The Microfinance Industry in India
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Case Code : FINC042
Case Length : 23 Pages
Period : 1990-2005
Pub. Date : 2005
Teaching Note :Not Available
Organization : Microfinance
Industry : Microfinance
Countries : India
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This case study was compiled from published sources, and is intended to be used as a basis for class discussion. It is not intended to illustrate either effective or ineffective handling of a management situation. Nor is it a primary information source.
Types of Microfinance Institutions
Microfinance institutions develop and deliver a range of financial products for the poor. There are three categories of microfinance institutions. They are:
NON-PROFIT MFIS/NGO MFIS
These are Societies under the
Societies Registration Act, 1860 or corresponding State Acts.
Others in this category are Public Trusts under the Indian Trust Act 1882, and non-profit companies under Section 25 of the Companies Act, 1956. There are several NGOs which are registered as trust/society and have helped the SHGs form into federations. Federations are formal institutions and carry out both non-financial and financial activities including social and capacity building activities, SHG training, and promotion of new groups, apart from financial intermediation.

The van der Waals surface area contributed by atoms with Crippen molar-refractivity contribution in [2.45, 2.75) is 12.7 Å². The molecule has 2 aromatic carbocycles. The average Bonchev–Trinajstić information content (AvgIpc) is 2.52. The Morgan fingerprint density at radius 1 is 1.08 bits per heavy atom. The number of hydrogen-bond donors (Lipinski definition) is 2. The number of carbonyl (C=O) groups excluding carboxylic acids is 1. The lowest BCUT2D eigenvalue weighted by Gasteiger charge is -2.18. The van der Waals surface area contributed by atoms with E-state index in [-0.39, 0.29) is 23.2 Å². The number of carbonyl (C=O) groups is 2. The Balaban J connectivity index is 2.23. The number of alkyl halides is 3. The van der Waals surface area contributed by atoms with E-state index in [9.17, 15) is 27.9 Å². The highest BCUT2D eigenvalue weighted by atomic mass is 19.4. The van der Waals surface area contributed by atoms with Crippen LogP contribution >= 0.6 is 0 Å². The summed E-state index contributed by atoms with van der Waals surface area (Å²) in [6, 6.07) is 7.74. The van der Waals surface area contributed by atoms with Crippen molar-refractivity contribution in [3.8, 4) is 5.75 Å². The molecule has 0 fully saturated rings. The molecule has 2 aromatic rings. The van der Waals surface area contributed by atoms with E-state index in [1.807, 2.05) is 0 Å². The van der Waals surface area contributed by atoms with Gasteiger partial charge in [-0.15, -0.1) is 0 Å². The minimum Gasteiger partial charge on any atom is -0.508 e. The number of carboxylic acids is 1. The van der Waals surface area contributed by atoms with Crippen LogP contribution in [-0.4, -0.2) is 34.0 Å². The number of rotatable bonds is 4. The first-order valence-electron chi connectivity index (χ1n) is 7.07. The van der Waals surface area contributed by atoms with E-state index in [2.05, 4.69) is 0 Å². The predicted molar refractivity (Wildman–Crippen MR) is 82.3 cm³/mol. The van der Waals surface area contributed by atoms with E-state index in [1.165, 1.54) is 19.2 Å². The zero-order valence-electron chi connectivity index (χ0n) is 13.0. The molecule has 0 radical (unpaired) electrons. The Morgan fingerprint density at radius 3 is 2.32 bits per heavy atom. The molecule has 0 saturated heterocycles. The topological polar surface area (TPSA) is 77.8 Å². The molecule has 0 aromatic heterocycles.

These institutions cannot undertake financial intermediation activities on a large scale, as they are prohibited from carrying out any commercial activities...
Microfinance - Major Players
The major players which were instrumental in the growth of microfinance industry in India included NABARD, SIDBI, Rashtriya Mahila Kosh, FWWB and SHARE Microfin Limited.
NABARD was established in 1982 to provide credit to the rural sector. NABARD was a pioneer in microfinance programs in India.
The bank's vision is "to facilitate sustained access to financial services for the unreached poor in rural areas through various microfinance innovations in a cost effective and sustainable manner."
By 2005, NABARD's SHG-Bank Linkage program had emerged as one of the largest microfinance programs in the world. NABARD also collaborated with NGOs, MFIs, banks and governmental agencies in order to use other models of rural credit like the Grameen Model and the individual banking model.
Encouraged by the success of the SHG program, NABARD planned to link 1 million SHGs by 2007 and reach 100 million rural poor...
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